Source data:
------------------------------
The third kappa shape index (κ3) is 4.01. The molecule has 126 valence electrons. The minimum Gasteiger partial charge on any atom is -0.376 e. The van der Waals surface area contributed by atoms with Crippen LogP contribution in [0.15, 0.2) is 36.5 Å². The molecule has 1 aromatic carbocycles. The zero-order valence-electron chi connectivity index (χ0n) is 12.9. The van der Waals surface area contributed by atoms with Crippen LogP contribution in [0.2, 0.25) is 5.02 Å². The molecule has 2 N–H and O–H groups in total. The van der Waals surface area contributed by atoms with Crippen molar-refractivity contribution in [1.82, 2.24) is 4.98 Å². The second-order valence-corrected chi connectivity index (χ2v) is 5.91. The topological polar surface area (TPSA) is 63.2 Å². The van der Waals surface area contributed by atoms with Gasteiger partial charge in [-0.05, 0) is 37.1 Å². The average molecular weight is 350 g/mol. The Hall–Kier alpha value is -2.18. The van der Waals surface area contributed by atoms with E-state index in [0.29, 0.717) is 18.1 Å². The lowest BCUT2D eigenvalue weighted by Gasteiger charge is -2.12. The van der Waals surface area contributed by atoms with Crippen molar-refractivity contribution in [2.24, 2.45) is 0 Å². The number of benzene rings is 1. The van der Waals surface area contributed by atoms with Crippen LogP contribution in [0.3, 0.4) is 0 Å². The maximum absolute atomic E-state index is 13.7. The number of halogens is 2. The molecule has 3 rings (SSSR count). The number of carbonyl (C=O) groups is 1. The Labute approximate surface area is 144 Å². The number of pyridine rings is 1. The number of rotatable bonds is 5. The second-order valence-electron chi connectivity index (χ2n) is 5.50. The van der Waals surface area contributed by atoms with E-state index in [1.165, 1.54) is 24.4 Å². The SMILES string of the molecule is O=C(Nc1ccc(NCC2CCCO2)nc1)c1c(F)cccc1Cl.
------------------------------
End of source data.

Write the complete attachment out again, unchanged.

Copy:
The third kappa shape index (κ3) is 4.01. The molecule has 126 valence electrons. The minimum Gasteiger partial charge on any atom is -0.376 e. The van der Waals surface area contributed by atoms with Crippen LogP contribution in [0.15, 0.2) is 36.5 Å². The molecule has 1 aromatic carbocycles. The zero-order valence-electron chi connectivity index (χ0n) is 12.9. The van der Waals surface area contributed by atoms with Crippen LogP contribution in [0.2, 0.25) is 5.02 Å². The molecule has 2 N–H and O–H groups in total. The van der Waals surface area contributed by atoms with Crippen molar-refractivity contribution in [1.82, 2.24) is 4.98 Å². The second-order valence-corrected chi connectivity index (χ2v) is 5.91. The topological polar surface area (TPSA) is 63.2 Å². The van der Waals surface area contributed by atoms with Gasteiger partial charge in [-0.05, 0) is 37.1 Å². The average molecular weight is 350 g/mol. The Hall–Kier alpha value is -2.18. The van der Waals surface area contributed by atoms with E-state index in [0.29, 0.717) is 18.1 Å². The lowest BCUT2D eigenvalue weighted by Gasteiger charge is -2.12. The van der Waals surface area contributed by atoms with Crippen molar-refractivity contribution in [2.24, 2.45) is 0 Å². The number of benzene rings is 1. The van der Waals surface area contributed by atoms with Crippen LogP contribution in [0.3, 0.4) is 0 Å². The maximum absolute atomic E-state index is 13.7. The number of halogens is 2. The molecule has 3 rings (SSSR count). The number of carbonyl (C=O) groups is 1. The Labute approximate surface area is 144 Å². The number of pyridine rings is 1. The number of rotatable bonds is 5. The second-order valence-electron chi connectivity index (χ2n) is 5.50. The van der Waals surface area contributed by atoms with E-state index in [1.165, 1.54) is 24.4 Å². The SMILES string of the molecule is O=C(Nc1ccc(NCC2CCCO2)nc1)c1c(F)cccc1Cl.